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I have a good score as white against openings as Scotch, Italian or Sicilian but I find it a bit tough to crack the French or Caro-Kann (I might be doing okay against Caro but the French terrorizes me) Since I'm an e4 player I mostly like open positions and when I play e4 that's what I expect. I don't have any idea why the French is considered to be a semi-open opening because I always get in trouble when playing against it. I find myself in an uncomfortable situation against it. Can you give me some ideas or lines I can try in order to crack this opening?
Take for example the following game. I messed up in the middlegame also but I think the uncomfortable situation I found myself in the opening lead to this. Any advice?
For move 6, Bd3 would be a much stronger move. Say black continues their assault on D4 pawn. 6.Bd3 cxd4 7. cxd4 Nxd4 8.Nxd4 Qxd4 9. Bb5+ looses blacks queen, but that variation would come regardless of your bishop's movement; c4 on black's hand wouldn't do them much good as you just perform a Bc2. The real purpose is to lock down the entire right side of your board, and virtually immobilizing their undeveloped knight.In your continuation you trade your very controlling dark squared bishop for their cornered knight. A better move at 10 would be 10. h3, where most continuations lead to no-good for black. 10. h3 f5 leads to a 11. gxf5 exf5 12. ng5
If you like open games, play more for them. Playing the Advance just dives into a pawn chain, which is often the result of the French anyway, but you don't even give Black the chance to play more open or semi-open lines. Play 3 Nc3.
It also has the advantage of hiding your abject fear from Black. As one who played the French almost exclusively for nearly 20 years long ago, I can tell you when French players get together, we would have no respect for those who play the Advance. We knew they were sissies who knew nothing about the pawn chain, but were just too afraid of the Winawer or MacCutcheon to play to win. We mocked them, ridiculed their manhood, and if any of them had ever had a girlfriend, we would have stolen her away.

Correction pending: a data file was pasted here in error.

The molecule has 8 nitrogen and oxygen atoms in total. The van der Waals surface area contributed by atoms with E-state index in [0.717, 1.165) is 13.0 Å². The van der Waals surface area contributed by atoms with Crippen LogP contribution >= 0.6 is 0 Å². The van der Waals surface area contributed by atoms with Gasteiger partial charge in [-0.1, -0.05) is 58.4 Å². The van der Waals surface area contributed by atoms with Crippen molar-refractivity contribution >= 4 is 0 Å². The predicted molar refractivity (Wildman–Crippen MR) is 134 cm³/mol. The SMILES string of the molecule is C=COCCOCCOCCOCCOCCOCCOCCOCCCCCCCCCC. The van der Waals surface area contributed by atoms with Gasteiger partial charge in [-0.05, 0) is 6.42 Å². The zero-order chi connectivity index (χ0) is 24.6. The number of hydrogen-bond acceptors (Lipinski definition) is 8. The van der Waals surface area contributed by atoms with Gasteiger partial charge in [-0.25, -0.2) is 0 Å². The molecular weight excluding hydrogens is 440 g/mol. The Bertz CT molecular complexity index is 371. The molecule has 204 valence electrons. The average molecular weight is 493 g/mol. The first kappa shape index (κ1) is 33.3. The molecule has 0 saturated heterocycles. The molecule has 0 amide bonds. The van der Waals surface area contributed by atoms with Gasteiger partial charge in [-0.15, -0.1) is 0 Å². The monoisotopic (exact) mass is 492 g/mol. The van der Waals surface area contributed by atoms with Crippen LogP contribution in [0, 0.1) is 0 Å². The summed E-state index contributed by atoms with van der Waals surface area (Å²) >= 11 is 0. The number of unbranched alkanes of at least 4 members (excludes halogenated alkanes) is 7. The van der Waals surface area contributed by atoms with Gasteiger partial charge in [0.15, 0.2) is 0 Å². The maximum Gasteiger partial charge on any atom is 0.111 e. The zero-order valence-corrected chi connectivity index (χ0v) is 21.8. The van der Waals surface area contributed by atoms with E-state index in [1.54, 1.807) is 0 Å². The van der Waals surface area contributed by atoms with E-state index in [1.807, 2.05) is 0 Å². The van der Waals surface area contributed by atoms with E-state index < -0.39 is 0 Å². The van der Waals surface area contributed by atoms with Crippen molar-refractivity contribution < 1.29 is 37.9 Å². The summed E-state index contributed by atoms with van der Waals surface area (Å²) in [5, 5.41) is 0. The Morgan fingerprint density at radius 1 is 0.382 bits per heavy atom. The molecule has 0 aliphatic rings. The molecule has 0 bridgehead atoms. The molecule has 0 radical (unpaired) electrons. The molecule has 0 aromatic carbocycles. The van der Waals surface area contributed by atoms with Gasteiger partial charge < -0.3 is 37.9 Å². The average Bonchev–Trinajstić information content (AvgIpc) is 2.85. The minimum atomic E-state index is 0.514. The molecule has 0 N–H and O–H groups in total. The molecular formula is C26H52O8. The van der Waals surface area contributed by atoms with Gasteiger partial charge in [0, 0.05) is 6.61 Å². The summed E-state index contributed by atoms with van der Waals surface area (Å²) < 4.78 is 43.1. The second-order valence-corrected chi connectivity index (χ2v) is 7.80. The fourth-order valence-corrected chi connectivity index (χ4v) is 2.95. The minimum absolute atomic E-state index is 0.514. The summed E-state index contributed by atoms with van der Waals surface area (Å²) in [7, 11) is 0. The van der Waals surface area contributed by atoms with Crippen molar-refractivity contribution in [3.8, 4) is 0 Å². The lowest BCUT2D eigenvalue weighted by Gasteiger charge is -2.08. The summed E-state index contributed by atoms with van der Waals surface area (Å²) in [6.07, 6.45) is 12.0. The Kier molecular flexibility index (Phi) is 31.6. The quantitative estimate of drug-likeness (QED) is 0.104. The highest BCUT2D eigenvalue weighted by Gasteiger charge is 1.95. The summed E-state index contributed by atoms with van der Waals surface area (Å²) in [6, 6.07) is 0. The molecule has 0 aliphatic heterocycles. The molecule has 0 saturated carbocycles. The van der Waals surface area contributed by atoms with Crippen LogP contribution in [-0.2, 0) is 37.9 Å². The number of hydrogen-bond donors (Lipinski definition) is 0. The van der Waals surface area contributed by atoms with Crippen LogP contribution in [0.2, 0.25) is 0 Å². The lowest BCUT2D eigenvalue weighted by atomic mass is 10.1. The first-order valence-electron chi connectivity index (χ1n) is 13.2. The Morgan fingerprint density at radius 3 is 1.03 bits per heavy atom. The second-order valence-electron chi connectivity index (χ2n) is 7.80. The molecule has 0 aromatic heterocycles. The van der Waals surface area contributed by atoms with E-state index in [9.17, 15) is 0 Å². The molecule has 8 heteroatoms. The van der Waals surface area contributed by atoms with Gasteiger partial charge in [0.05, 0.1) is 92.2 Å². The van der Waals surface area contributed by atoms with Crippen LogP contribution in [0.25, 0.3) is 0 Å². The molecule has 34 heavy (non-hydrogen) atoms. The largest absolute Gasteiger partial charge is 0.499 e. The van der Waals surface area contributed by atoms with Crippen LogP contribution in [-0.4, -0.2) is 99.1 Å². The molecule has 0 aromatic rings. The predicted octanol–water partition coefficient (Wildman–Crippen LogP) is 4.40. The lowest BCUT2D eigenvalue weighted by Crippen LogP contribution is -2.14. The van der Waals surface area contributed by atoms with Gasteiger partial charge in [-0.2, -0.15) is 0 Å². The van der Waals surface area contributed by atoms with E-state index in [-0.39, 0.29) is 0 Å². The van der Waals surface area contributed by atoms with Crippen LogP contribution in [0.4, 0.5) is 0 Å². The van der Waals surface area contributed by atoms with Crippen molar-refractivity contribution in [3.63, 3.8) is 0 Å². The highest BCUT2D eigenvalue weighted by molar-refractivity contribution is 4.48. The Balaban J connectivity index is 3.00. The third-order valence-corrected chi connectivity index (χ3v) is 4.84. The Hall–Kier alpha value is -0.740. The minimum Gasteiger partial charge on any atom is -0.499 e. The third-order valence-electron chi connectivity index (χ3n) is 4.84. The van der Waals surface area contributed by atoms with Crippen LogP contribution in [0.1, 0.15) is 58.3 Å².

At move 10 I traded my bishop to inflict doubled pawns on the h file. (I am not one of those who think doubled pawns are such a great weakness but on the h file it's pretty hard to protect them and if had managed to get to a balanced endgame in material those doubled pawns would have meant trouble for black, IMO.)
Play 3. Nc3.
play 2. f3
Try this, the French Defense: Exhange Variation, Monte Carlo Variation:
I've played this line with success against the French. It has 856 games in Game Explorer (39.4% white wins, 32% draws, 28.6% black wins: not bad at all!)
4. ...Nf6 is by far the most common response (746 games), but you may see 4. ...Bb4+ (129 games) or other moves reminiscent of declining a Queen's Gambit, such as 4. ...c6 (37 games). (Count yourself lucky if your opponent tries a pseudo-QGA setup by 4. ...dxc4--I would not recommend this move to anybody playing the black pieces in this position!)
This looks like an okay variation. I'll definetely try it although the drawback if black goes dxc4 is that I'm gonna have an isolani, which is often a weakness.
The dxc4 Bxc4 results in the same position as a line from the Queen's Gambit Accepted, Old Variation. (The line is 1. d4 d5 2. c4 dxc4 3. e3 e5 4. Bxc4 exd4 5. exd4.) There are 425 games with the position in the Game Explorer; 43.8% win rate for white, 38.8% draw rate, and a depressing 17.4% win rate for black.
Here is a crushing win for white from this position (Note: this is a QGA game, but transposed to the position in question early on)
If you're going to pursue the Advance variation with a desire to keep the center closed, look at 6.a3. This almost obligates 6...c4 from Black if he has any plans on the queenside. It becomes a positional game, and you'll need to go through master practice to see what kinds of long-term plans are used.
@Estragon I wonder what happened to the Exchange Variation people.
I've been advocating for it! Specifically, the Monte Carlo Variation: 1. e4 e6 2. d4 d5 3. exd5 exd5 4. c4
I had a similar problem a few years back. I hated playing white in the French Advanced so I started looking for new lines and came up with the following.
If you want to play a completely dubious pawn sacrfice you can get an open game by playing the Alapin Gambit
If black takes the pawn you can play 4. Nd2 with an open game (apparently 4. f3 is also playable). If black doesn't take the pawn you get a Rubinstein style French without worrying about how to develop the dark-squared bishop. Alternatively you may want to look at the Rubinstein 1. e4 e6, 2. d4 d5, 3. Nd2
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